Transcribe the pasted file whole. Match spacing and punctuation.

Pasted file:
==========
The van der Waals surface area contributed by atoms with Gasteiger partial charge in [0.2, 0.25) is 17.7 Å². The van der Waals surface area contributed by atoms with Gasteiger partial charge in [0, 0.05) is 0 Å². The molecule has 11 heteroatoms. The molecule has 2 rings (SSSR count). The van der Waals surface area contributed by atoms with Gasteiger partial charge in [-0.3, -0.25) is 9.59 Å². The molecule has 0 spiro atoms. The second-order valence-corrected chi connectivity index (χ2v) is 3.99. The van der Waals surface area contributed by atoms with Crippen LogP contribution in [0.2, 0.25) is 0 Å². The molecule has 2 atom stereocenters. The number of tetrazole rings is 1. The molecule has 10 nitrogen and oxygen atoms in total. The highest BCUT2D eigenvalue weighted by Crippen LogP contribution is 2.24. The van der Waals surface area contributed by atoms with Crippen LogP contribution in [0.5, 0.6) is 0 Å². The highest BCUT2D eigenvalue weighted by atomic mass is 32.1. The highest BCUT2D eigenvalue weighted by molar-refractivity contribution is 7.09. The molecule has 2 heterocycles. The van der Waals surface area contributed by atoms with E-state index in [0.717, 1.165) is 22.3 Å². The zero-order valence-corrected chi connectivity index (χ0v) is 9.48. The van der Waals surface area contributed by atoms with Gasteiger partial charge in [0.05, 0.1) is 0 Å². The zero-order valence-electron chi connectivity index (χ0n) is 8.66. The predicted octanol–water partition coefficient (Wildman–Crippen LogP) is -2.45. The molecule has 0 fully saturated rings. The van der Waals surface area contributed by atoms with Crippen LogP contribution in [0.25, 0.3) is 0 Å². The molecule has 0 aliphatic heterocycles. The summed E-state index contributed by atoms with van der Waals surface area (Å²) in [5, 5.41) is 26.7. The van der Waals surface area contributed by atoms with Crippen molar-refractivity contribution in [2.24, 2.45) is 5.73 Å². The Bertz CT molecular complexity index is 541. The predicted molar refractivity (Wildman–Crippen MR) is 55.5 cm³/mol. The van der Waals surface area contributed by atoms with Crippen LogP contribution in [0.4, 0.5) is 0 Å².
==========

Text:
The van der Waals surface area contributed by atoms with Gasteiger partial charge in [0.2, 0.25) is 17.7 Å². The van der Waals surface area contributed by atoms with Gasteiger partial charge in [0, 0.05) is 0 Å². The molecule has 11 heteroatoms. The molecule has 2 rings (SSSR count). The van der Waals surface area contributed by atoms with Gasteiger partial charge in [-0.3, -0.25) is 9.59 Å². The molecule has 0 spiro atoms. The second-order valence-corrected chi connectivity index (χ2v) is 3.99. The van der Waals surface area contributed by atoms with Crippen LogP contribution in [0.2, 0.25) is 0 Å². The molecule has 2 atom stereocenters. The number of tetrazole rings is 1. The molecule has 10 nitrogen and oxygen atoms in total. The highest BCUT2D eigenvalue weighted by Crippen LogP contribution is 2.24. The van der Waals surface area contributed by atoms with Crippen LogP contribution in [0.5, 0.6) is 0 Å². The highest BCUT2D eigenvalue weighted by atomic mass is 32.1. The highest BCUT2D eigenvalue weighted by molar-refractivity contribution is 7.09. The molecule has 2 heterocycles. The van der Waals surface area contributed by atoms with E-state index in [0.717, 1.165) is 22.3 Å². The zero-order valence-corrected chi connectivity index (χ0v) is 9.48. The van der Waals surface area contributed by atoms with Gasteiger partial charge in [0.05, 0.1) is 0 Å². The zero-order valence-electron chi connectivity index (χ0n) is 8.66. The predicted octanol–water partition coefficient (Wildman–Crippen LogP) is -2.45. The molecule has 0 fully saturated rings. The van der Waals surface area contributed by atoms with Crippen LogP contribution in [0.25, 0.3) is 0 Å². The molecule has 0 aliphatic heterocycles. The summed E-state index contributed by atoms with van der Waals surface area (Å²) in [5, 5.41) is 26.7. The van der Waals surface area contributed by atoms with Crippen molar-refractivity contribution in [2.24, 2.45) is 5.73 Å². The Bertz CT molecular complexity index is 541. The predicted molar refractivity (Wildman–Crippen MR) is 55.5 cm³/mol. The van der Waals surface area contributed by atoms with Crippen LogP contribution in [0.4, 0.5) is 0 Å².